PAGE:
PETROPAVLOVSK-KAMCHATSKY, December 11 (RIA Novosti) – The erupting Plosky Tolbachik volcano in Russia’s Far Eastern Kamchatka Peninsula is spilling a record 1,200 metric tons of lava every second, local seismologists reported on Tuesday.
The 3,085-meter Plosky Tolbachik, which is part of a volcanic complex located 343 kilometers from the region’s capital of Petropavlovsk-Kamchatsky, erupted on November 27 for the first time in 36 years.
“This year’s eruption is very powerful. During the Great Tolbachik Fissure Eruption in 1975, the volcano spilled on average 40 cubic meters of magma per second while at present its ‘productivity’ is about 400 cubic meters or 1,200 tons per second,” said Gennady Karpov, a deputy director of the Institute of Volcanology and Seismology under the Russian Academy of Sciences.
The volcano has been spewing lava from two fissures along its southern slope, with upper flow descending 6,000 meters and lower flow – 13,600 meters.
The flow from the upper fissure has almost stopped but could resume at any moment as the volcano continues to produce magma, Karpov said at a meeting with local officials.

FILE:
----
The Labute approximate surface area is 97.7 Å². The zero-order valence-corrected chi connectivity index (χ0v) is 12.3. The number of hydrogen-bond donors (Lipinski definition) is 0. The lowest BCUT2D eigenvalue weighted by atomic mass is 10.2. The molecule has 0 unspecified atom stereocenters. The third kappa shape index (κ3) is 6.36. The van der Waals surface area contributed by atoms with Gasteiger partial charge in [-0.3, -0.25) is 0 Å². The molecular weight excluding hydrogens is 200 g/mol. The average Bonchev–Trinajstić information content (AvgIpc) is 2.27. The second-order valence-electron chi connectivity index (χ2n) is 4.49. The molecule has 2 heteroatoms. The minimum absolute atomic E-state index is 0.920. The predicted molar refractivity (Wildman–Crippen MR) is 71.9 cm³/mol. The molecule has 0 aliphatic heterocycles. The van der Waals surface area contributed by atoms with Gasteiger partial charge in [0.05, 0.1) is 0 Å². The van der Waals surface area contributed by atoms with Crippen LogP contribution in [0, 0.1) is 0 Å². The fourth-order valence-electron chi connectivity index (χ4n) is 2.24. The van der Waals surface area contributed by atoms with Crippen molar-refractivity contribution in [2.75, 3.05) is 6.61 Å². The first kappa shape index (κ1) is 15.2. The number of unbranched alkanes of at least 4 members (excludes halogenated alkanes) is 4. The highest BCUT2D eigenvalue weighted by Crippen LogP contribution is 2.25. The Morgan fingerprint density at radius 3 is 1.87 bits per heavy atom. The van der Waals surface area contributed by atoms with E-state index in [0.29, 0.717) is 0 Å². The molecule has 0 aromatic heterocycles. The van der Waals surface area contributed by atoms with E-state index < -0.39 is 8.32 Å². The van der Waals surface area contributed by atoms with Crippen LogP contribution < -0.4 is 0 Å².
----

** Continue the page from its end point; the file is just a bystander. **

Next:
“If the activity at the upper fissure resumes, we will face a real danger,” he said, adding that the eruption had been already assigned a Red Code status.
Lava flows spewing from the volcano earlier caused a forest fire and destroyed buildings at two research bases located six miles from the mountain. Volcanic ash fell in nearby communities forcing local residents to take shelter in their homes.
The Plosky Tolbachik erupted 10 times since records began in 1740, with the most notable eruption in 1975, commonly known as The Great Tolbachik Fissure Eruption. Soviet scientists successfully predicted the eruption because it was preceded by a series of earthquakes.
The 1975 eruption dramatically changed the local landscape and became an ecological disaster as the volume of lava and ashes emitted by the Plosky Tolbachik was the largest in recorded history of Kamchatka.
There are more than 150 volcanoes on Kamchatka, 30 of them active.